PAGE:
“At this point, y’all are obsessed with me,” tweeted U.S. Olympic hammer thrower Gwen Berry on Monday. She was responding to a Fox News segment featuring right-wing Congressman Dan Crenshaw, who was deriding Berry’s decision to turn her back when the national anthem played as she stepped onto the podium to receive a bronze medal in the U.S. track and field trials over the weekend. Berry took that opportunity to don a black t-shirt that read “Activist Athlete.”
(She believed the timing was suspicious, but a USA Track and Field spokeswoman said the playing of the national anthem was preplanned for a set time).
“We don’t need any more activist athletes,” Crenshaw told the gang at Fox and Friends. “She should be removed from the team.”
He continued: “The entire point of the Olympic team is to represent the United States of America. That’s the entire point. OK so, you know, it’s one thing when these NBA players do it, OK fine, we’ll just stop watching. But now the Olympic team?”
ABC News reports that Berry intended to represent the United States in the Tokyo Olympics to raise awareness of racial injustice, saying, “My purpose and my mission is bigger than sports...I’m here to represent those... who died due to systemic racism.” There’s nothing novel about athletes—Olympian or otherwise—using their platform to spread a message, especially a message about institutional racism in the United States. Tommie Smith and John Carlos—Black Americans who won bronze and gold medals for the 200-meter dash—raised their fists as the U.S. National Anthem played at the 1968 Mexico City Olympics, a symbol of Black pride in the face of systemic adversity. Colin Kaepernick derailed his NFL career by simply kneeling during the national anthem. But Crenshaw’s attack on Berry seems like a piece of a larger scheme by conservative chauvinists, one that positions Black women as villains in their insipid culture wars, bleating their anxieties to like-minded news outlets and its consumers. This isn’t new by any means—the Welfare Queen is a lasting example of the misogynoir wielded by the right—and it’s a tried and true way to reassert the potent political influence of white masculinity.
We saw this recently in the brouhaha over Nikole Hannah-Jones, journalist and Pulitzer winner behind the 1619 Project, which has become the source of conservative ire since its publication. In April, the University of North Carolina at Chapel Hill announced that Hannah-Jones was hired as the Knight Chair in Race and Investigative Journalism at the Hussman School of Journalism and Media. But in May, news broke that the prestigious title came with a caveat: No tenure. It was bad enough that major school donor, Walter Hussman Jr, who the school is literally named after, allegedly voiced concerns over Hannah-Jones’s employment, claiming she lacks objectivity; bold, given the fact that the newspapers Hussman owns reportedly have a clear conservative slant. Worse, though, was the clown car of usual suspects who have made their disgust toward Hannah-Jones and the 1619 Project a personality trait: Tucker Carlson, Lou Dobbs, Mike Cernovich, Laura Ingraham, the entire Trump administration.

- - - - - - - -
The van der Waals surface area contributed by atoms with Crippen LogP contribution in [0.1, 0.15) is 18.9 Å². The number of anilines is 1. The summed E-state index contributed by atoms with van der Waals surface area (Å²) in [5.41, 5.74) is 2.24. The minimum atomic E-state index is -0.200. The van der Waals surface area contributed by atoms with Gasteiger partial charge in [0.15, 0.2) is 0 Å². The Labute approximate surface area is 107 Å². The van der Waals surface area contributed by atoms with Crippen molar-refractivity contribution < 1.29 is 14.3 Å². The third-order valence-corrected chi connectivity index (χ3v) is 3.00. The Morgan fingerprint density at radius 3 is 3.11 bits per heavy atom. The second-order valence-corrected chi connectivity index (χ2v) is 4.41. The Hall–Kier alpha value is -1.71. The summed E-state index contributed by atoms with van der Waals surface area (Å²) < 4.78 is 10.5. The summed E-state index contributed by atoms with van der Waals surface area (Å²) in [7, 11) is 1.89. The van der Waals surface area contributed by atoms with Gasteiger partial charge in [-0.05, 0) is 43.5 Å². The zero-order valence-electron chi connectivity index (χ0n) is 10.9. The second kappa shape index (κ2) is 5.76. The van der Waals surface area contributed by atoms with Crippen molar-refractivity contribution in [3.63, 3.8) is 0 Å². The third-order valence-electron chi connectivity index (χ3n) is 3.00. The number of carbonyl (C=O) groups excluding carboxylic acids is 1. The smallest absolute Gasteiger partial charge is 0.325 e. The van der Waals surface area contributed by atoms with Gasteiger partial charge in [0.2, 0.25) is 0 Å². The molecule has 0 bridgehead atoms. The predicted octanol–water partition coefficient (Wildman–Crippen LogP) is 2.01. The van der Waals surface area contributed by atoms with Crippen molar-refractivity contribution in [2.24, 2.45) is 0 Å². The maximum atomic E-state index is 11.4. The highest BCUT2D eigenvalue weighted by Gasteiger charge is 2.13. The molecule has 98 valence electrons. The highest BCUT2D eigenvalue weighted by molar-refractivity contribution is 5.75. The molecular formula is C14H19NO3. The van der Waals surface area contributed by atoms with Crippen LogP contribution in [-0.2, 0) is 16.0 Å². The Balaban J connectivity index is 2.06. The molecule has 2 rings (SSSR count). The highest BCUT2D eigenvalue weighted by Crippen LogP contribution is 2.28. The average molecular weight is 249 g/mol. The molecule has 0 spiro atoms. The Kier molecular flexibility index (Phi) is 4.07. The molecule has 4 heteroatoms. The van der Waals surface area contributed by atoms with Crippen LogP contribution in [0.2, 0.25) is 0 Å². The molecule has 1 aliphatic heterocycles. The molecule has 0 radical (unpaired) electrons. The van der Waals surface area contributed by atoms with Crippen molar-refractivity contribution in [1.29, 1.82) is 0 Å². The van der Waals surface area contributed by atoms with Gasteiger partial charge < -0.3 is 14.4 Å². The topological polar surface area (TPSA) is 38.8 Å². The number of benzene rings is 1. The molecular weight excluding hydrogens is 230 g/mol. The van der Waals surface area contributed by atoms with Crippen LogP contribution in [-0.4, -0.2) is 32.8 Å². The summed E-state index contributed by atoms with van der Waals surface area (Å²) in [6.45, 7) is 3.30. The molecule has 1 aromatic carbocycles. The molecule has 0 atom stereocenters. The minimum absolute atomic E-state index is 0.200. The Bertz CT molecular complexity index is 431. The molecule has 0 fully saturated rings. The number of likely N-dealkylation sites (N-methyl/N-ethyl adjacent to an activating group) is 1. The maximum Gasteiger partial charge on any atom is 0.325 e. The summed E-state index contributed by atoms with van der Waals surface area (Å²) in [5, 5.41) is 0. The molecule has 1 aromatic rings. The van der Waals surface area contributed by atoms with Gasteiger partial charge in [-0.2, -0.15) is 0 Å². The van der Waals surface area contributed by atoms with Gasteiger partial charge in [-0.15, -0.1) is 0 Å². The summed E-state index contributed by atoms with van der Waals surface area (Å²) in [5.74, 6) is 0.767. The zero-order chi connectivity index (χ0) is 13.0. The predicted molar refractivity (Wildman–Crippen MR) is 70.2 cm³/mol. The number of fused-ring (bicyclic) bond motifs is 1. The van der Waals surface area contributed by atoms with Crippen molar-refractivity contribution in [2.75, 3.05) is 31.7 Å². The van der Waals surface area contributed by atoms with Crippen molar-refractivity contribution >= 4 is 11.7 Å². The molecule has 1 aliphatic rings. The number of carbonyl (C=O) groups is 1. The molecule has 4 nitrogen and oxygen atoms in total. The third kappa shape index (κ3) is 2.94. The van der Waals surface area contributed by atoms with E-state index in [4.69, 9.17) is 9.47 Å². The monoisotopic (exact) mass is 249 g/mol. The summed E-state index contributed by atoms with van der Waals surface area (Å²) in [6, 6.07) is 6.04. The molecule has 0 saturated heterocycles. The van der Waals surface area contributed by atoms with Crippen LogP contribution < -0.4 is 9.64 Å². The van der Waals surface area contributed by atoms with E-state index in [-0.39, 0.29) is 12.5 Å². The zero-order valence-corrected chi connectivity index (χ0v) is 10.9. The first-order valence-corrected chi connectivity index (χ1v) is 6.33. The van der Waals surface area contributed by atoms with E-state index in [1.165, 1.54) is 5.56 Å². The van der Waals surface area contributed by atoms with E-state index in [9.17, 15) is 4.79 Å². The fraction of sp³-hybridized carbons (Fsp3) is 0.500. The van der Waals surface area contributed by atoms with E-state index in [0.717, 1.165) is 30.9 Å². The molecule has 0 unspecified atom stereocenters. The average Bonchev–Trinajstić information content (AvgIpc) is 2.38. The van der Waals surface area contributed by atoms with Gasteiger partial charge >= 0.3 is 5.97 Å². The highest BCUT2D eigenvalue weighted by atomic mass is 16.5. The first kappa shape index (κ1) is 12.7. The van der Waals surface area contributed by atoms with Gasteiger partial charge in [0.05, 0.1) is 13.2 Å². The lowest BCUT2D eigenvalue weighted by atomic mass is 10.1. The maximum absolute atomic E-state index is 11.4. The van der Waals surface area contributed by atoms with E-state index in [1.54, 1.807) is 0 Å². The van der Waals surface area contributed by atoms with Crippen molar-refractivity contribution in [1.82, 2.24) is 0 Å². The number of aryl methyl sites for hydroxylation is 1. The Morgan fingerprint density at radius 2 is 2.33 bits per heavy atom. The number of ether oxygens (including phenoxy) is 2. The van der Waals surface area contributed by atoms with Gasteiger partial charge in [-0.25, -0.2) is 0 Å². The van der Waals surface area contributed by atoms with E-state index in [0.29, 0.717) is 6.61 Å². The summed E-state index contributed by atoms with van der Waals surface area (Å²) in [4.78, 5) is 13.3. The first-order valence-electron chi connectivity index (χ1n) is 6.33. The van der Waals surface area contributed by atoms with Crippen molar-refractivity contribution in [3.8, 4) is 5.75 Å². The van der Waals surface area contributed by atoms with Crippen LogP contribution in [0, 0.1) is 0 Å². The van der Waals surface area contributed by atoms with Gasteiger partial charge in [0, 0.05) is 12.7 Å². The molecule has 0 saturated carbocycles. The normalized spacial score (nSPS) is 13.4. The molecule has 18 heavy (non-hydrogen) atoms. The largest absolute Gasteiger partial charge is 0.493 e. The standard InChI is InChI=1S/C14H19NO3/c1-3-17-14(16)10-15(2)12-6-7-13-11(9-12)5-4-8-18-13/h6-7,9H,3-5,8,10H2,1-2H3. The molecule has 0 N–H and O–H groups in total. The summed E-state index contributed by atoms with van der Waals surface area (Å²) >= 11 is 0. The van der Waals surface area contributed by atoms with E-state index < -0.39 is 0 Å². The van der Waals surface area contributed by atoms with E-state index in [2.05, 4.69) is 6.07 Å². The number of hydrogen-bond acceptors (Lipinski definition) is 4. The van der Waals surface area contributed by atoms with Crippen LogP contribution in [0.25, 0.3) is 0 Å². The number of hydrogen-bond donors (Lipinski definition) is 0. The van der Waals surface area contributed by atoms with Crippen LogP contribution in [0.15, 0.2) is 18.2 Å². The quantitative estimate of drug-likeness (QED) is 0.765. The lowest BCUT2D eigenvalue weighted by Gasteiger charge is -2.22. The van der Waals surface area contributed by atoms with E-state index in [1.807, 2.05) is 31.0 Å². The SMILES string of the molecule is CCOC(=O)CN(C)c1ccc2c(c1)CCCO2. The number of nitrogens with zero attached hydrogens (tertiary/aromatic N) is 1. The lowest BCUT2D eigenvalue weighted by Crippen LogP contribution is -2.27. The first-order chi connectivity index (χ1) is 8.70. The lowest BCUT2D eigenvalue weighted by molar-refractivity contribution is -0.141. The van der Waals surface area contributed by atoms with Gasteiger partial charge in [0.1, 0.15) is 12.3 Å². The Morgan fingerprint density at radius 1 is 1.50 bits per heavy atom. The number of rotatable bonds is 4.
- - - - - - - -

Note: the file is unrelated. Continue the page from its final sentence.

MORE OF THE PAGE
There are legitimate critiques and quibbles to be made of the sprawling 1619 Project, but they’re DOA coming from Republicans who believe that frank acknowledgement of America’s ugly past and present is “cultural Marxism.” It’s the same energy that has prompted the frenzy over critical race theory (CRT). CRT simply examines the ways in which U.S. law and race interact, historically and through a contemporary lens. For the right, however, this translates to teaching-kids-that-white-people-are-bad, and has led lawmakers across the nation to propose and pass legislation banning CRT from classrooms, even though they themselves cannot actually define the very thing they want to ban.
All this, because a Black woman spearheaded a project about slavery and got some white conservatives riled up.
Though Black men tend to be the preferred boogeyman of the white right, the last few months have emphasized the way in which Black women can and often do occupy a leading role in the mind of the modern American bigot. Black women have a larger platform than ever to express their grievances, to be a persistent thorn in the side of those who want them to sit down, shut up, and be thankful for their Americanness, as if it protects us the way it does our white counterparts.
The Dan Crenshaws of the world best get used to this: Black women aren’t going to be quiet to absolve the white right or their allies of discomfort. Gwen Berry’s act of silent protest was a reminder of that just as Nikole Hannah-Jones’s success has been. It’s why conservatives condemn them with such unveiled contempt.